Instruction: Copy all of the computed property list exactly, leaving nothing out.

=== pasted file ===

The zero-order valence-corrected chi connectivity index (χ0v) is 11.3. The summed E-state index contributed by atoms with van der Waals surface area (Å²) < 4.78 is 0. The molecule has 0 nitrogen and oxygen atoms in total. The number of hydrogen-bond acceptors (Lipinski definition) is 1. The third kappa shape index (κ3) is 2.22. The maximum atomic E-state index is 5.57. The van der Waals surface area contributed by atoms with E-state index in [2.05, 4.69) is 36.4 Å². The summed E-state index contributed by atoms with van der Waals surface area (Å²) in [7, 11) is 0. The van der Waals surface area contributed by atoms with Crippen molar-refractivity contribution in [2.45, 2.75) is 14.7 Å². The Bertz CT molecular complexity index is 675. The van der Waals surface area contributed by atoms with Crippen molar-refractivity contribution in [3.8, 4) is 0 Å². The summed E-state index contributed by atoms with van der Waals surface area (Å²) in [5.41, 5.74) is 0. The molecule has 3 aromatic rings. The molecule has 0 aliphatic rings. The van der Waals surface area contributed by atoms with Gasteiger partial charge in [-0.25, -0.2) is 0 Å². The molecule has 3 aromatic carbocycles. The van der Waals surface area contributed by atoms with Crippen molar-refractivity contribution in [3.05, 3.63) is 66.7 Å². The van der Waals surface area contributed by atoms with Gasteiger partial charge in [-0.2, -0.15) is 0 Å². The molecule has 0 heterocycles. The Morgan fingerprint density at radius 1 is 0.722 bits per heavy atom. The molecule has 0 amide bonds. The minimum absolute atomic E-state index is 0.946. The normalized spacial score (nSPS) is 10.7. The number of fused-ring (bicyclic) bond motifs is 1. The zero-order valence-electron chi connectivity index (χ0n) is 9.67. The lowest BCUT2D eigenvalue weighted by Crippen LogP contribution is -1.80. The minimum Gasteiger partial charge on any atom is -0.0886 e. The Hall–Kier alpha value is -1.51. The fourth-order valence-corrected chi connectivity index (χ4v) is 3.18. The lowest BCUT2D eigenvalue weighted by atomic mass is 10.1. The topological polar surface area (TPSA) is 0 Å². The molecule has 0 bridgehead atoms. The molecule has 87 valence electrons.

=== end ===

The zero-order valence-corrected chi connectivity index (χ0v) is 11.3. The summed E-state index contributed by atoms with van der Waals surface area (Å²) < 4.78 is 0. The molecule has 0 nitrogen and oxygen atoms in total. The number of hydrogen-bond acceptors (Lipinski definition) is 1. The third kappa shape index (κ3) is 2.22. The maximum atomic E-state index is 5.57. The van der Waals surface area contributed by atoms with E-state index in [2.05, 4.69) is 36.4 Å². The summed E-state index contributed by atoms with van der Waals surface area (Å²) in [7, 11) is 0. The van der Waals surface area contributed by atoms with Crippen molar-refractivity contribution in [2.45, 2.75) is 14.7 Å². The Bertz CT molecular complexity index is 675. The van der Waals surface area contributed by atoms with Crippen molar-refractivity contribution in [3.8, 4) is 0 Å². The summed E-state index contributed by atoms with van der Waals surface area (Å²) in [5.41, 5.74) is 0. The molecule has 3 aromatic rings. The molecule has 0 aliphatic rings. The van der Waals surface area contributed by atoms with Gasteiger partial charge in [-0.25, -0.2) is 0 Å². The molecule has 3 aromatic carbocycles. The van der Waals surface area contributed by atoms with Crippen molar-refractivity contribution in [3.05, 3.63) is 66.7 Å². The van der Waals surface area contributed by atoms with Gasteiger partial charge in [-0.2, -0.15) is 0 Å². The molecule has 0 heterocycles. The Morgan fingerprint density at radius 1 is 0.722 bits per heavy atom. The molecule has 0 amide bonds. The minimum absolute atomic E-state index is 0.946. The normalized spacial score (nSPS) is 10.7. The number of fused-ring (bicyclic) bond motifs is 1. The zero-order valence-electron chi connectivity index (χ0n) is 9.67. The lowest BCUT2D eigenvalue weighted by Crippen LogP contribution is -1.80. The minimum Gasteiger partial charge on any atom is -0.0886 e. The Hall–Kier alpha value is -1.51. The fourth-order valence-corrected chi connectivity index (χ4v) is 3.18. The lowest BCUT2D eigenvalue weighted by atomic mass is 10.1. The topological polar surface area (TPSA) is 0 Å². The molecule has 0 bridgehead atoms. The molecule has 87 valence electrons.